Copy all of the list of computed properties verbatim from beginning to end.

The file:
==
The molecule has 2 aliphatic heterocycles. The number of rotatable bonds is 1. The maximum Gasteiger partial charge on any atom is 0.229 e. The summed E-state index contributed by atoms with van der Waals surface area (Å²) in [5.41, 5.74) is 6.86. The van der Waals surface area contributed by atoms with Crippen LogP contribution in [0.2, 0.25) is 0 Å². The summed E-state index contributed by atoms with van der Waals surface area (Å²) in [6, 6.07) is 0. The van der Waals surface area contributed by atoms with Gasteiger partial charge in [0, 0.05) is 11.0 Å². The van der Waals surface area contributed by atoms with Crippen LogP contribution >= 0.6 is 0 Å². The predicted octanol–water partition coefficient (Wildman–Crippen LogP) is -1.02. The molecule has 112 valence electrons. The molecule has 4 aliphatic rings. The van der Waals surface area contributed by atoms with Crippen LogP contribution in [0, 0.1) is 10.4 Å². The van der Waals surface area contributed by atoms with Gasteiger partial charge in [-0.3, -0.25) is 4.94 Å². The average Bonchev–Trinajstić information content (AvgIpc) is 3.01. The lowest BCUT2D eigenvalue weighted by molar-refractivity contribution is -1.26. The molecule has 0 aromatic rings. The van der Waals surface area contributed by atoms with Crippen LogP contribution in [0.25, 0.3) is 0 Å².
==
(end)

The molecule has 2 aliphatic heterocycles. The number of rotatable bonds is 1. The maximum Gasteiger partial charge on any atom is 0.229 e. The summed E-state index contributed by atoms with van der Waals surface area (Å²) in [5.41, 5.74) is 6.86. The van der Waals surface area contributed by atoms with Crippen LogP contribution in [0.2, 0.25) is 0 Å². The summed E-state index contributed by atoms with van der Waals surface area (Å²) in [6, 6.07) is 0. The van der Waals surface area contributed by atoms with Gasteiger partial charge in [0, 0.05) is 11.0 Å². The van der Waals surface area contributed by atoms with Crippen LogP contribution >= 0.6 is 0 Å². The predicted octanol–water partition coefficient (Wildman–Crippen LogP) is -1.02. The molecule has 112 valence electrons. The molecule has 4 aliphatic rings. The van der Waals surface area contributed by atoms with Crippen LogP contribution in [0, 0.1) is 10.4 Å². The van der Waals surface area contributed by atoms with Gasteiger partial charge in [-0.3, -0.25) is 4.94 Å². The average Bonchev–Trinajstić information content (AvgIpc) is 3.01. The lowest BCUT2D eigenvalue weighted by molar-refractivity contribution is -1.26. The molecule has 0 aromatic rings. The van der Waals surface area contributed by atoms with Crippen LogP contribution in [0.25, 0.3) is 0 Å².